The Rocks Don’t Lie

By David R. Montgomery
(Norton, 302 pages, $26.95)

The Flood served to explain the presence of shell fossils on mountaintops and other anomalies, such as canyons that seemed to have been carved out by huge rivers. “Faced with the choice between a catastrophic flood or mysteriously rising mountains,” Mr. Montgomery observes, “early natural philosophers considered a mammoth flood less preposterous.” In this period, the discussion of the geological consequences of the Flood was scientific. Only later did the Flood cease to be part of our understanding of both history and nature and get assigned to the sphere of religion—a myth only.

Following the work of Martin J. S. Rudwick, our leading historian of geology, Mr. Montgomery next focuses his attention on British geologists from the 18th and 19th centuries, such as James Hutton, Charles Lyell and Adam Sedgwick. He rightly credits them with the most significant innovation in the study of the Earth’s surface since Steno: the articulation of “deep time,” the extension of the age of Earth almost unimaginably far back to millions, even billions, of years. This idea emerged from a “uniformitarian” understanding of the forces that shape the planet: The same forces we observe now, such as erosion and earthquakes, have always been working at roughly the same rates.

The extension of time made it seem more plausible that such weak forces could have carved out the world around us, and catastrophes such as the Flood became unnecessary for explanatory purposes. As Earth’s topography came to be understood without the Flood, Mr. Montgomery notes, religion and science began to part ways. This is his main point: The Flood used to be a constructive part of science, in the age of Steno, but has now become an obstruction. Mr. Montgomery’s goal is more to rehabilitate the earlier positive story of cooperation between religion and science than to lament their current hostility, although he does both.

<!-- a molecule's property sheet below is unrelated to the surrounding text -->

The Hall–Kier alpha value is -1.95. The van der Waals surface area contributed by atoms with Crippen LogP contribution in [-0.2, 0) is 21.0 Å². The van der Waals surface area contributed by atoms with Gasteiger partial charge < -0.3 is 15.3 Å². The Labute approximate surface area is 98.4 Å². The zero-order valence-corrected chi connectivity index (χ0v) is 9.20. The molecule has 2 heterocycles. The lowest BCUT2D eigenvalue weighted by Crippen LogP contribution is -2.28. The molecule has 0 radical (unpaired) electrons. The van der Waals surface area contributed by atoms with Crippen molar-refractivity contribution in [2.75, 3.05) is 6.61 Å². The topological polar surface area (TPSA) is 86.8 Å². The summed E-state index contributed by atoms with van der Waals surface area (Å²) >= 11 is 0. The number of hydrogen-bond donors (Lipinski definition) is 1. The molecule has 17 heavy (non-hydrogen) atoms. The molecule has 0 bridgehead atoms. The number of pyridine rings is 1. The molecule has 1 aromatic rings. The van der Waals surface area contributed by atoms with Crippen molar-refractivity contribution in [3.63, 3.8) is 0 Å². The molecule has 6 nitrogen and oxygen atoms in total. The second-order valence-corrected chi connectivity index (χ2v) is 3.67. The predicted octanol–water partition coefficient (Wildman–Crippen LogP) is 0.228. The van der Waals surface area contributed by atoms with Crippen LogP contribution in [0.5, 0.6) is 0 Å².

The goal is certainly laudable, reminding us that the relationship between religion and science is more complicated than, say, the overemphasized Galileo affair of the early 17th century, which some today use to imply a Manichaean opposition between the church of that time and observed nature. Still, the story that Mr. Montgomery tells can itself seem too simple. The characters are treated in series, like geological strata, so we rarely see multiple theories vying for supremacy at the same time, or the recurrence of past ideas, or newer ideas being tested and discarded for lack of accuracy. Mr. Montgomery wants his own account to obey Steno’s Law, with older layers lying safely under more recent ones. Yet his story of the sifting of historical evidence, including those truthful rocks, suggests a more turbulent and varied process, defying his expectations and ours.

Mr. Gordin is a professor at Princeton University and author of the forthcoming “The Pseudoscience Wars.”

A version of this article appeared September 4, 2012, on page A17 in the U.S. edition of The Wall Street Journal, with the headline: From the Ark To Evolution.